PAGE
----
So lately (now that my oven is available again), I buy this package, dump the pieces in a big ol' mixing bowl with marinade and somehow manage to shove it into my fridge. Sometime later when I remember, I throw it all in the oven and cook until the meat is falling off the bones. I usually have baked chicken with potatoes that night for dinner, which for the two of us barely makes a dent in the amount of chicken produced. So I let the rest of it cool, pull the meat off, and keep enough for three or four individual meals in freezer bags in the freezer.

I guess that is a lot of steps, but it doesn't seem like extra work, and then you've got chicken ready to throw into just about anything (chicken quesadillas at the drop of a hat). Someday I guess I'll have to weigh the meat and compare it to the weight of the bones, skin, gristle, fat and all that gets thrown out. What is the real price per pound here?

Oh, and I have to mention that you can drain off the fat and keep the juices. Is that the stock or is stock something different? Anyway, it gels in the fridge (really, like jell-o), and you can put a couple of spoonfulls into lovely sauces.

Now it's your turn. What do you do?

Thursday, February 12, 2009

Yummy Chicken

Well, here goes! All those chicken recipes made me think of my one of my favorite chicken recipes. It's from America's Test Kitchen. I usually serve it sitting in the sauce; that way the kids get some of the taste of it without being grossed out because their food is touching.

Pan-Seared Chicken Breasts with Sweet-Tart Sauce with Tomato and Thyme

1/2 c. all-purpose flour
1 lb boneless skinless chicken breasts
salt and pepper
2 Tbsp. vegetable oil (I usually just spray the pan good with spray fat.)

Sweet-Tart Sauce
1 Tbsp. vegetable oil (again with the spray fat)
1 shallot, minced (or 1/4 c. onion)
2 tsp. tomato paste
1 c. chicken broth
1 Tbsp. white vinegar (The recipe calls for 3 Tbsp. white wine vinegar--any combo of mild vinegars would work. This is what I like and have on hand.)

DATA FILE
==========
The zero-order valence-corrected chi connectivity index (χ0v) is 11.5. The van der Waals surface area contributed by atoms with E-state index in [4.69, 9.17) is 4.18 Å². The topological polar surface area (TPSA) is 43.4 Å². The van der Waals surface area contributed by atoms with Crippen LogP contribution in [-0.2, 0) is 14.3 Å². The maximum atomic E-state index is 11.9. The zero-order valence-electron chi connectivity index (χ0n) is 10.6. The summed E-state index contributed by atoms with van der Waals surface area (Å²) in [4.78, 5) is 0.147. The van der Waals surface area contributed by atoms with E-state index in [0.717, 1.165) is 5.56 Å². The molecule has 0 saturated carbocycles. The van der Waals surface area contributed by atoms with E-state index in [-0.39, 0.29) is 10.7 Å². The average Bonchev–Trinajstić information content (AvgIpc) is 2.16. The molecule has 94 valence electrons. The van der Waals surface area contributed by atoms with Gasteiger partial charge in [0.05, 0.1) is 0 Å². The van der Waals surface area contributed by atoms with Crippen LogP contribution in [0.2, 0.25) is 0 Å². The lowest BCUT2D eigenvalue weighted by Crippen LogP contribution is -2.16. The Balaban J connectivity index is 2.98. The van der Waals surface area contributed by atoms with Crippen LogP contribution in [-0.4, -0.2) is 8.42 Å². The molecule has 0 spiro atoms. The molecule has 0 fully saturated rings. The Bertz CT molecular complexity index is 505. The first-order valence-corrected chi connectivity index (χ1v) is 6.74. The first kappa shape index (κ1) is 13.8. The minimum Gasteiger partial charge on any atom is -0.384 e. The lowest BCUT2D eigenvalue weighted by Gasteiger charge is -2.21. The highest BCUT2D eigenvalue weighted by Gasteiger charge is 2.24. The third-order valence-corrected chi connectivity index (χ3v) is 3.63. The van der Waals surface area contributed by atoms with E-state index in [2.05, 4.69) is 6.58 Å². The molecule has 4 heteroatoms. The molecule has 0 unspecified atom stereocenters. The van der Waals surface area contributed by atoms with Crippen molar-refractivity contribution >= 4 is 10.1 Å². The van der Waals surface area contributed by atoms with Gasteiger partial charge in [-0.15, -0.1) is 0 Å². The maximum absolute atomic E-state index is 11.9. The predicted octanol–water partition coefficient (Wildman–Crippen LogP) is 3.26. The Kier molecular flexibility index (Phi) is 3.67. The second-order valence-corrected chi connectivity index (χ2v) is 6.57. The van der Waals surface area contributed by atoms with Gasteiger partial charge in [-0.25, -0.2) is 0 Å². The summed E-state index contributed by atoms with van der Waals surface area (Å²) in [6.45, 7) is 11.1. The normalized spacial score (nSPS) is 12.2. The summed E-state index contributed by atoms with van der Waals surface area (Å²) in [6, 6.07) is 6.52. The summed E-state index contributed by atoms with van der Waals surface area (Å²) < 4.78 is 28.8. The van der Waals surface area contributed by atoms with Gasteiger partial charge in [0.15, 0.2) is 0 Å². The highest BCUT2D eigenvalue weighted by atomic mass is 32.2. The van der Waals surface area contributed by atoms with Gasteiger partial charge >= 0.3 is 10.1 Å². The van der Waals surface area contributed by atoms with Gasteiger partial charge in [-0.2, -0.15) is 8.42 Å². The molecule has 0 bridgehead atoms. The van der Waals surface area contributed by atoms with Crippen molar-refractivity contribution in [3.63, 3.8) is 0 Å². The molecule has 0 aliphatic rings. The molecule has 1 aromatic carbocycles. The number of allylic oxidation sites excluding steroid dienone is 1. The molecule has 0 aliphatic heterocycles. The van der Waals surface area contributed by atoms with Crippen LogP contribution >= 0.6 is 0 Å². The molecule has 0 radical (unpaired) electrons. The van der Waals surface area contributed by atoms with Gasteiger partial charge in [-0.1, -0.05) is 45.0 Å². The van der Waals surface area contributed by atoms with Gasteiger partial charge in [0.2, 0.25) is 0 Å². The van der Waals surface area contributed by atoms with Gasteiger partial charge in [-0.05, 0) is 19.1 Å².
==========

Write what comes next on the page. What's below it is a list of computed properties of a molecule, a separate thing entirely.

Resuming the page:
2 Tbsp. rice wine vinegar
1 tsp. dried thyme (2 tsp. fresh)
1 1/2 tsp. light brown sugar
3 Tbsp. butter (I only use 1)

For the chicken:
1. Spread the flour in a shallow dish.
2. Pound the thicker ends of the breasts to get an even piece of meat. (The thinner your meat, the quicker it cooks.) Pat dry with paper towels, then season with salt and pepper. (I like garlic powder too.) Dredge through the flour to coat and shake off any excess.
3. Heat the oil in a 12-inch skillet over medium-high heat until just smoking. Add the chicken and cook until light golden brown on both sides. Transfer the chicken to a plate and keep warm in a 200 oven, if desired.

For the sauce:
Add the oil to the skillet and return to medium-high heat until shimmering. Add the shallot, tomato paste, and 1/4 tsp. salt. Cook until the shallot is softened, about 1 minute. Stir in the broth, vinegar, thyme, and brown sugar, scraping up any browned bits. Simmer until reduced and slightly syrupy, about 8 minutes. Stir in any accumulated chicken juice. Turn the heat to low and whisk in the butter, one piece at a time. Off the heat, season with salt and pepper to taste.

Sunday, February 1, 2009

Greek Couscous Salad

I came up with this one day when Anna needed lunch and just used what I had on hand. Later, I added a few more things after thinking about it.

Cooked couscous
Can of chopped tomatoes, drained
Sliced olives - I used black but can use kalamata if you want more of a kick
Crumbled feta
Seasoned chicken (optional)
Sliced fresh basil

Mix it all together in proportions that you like.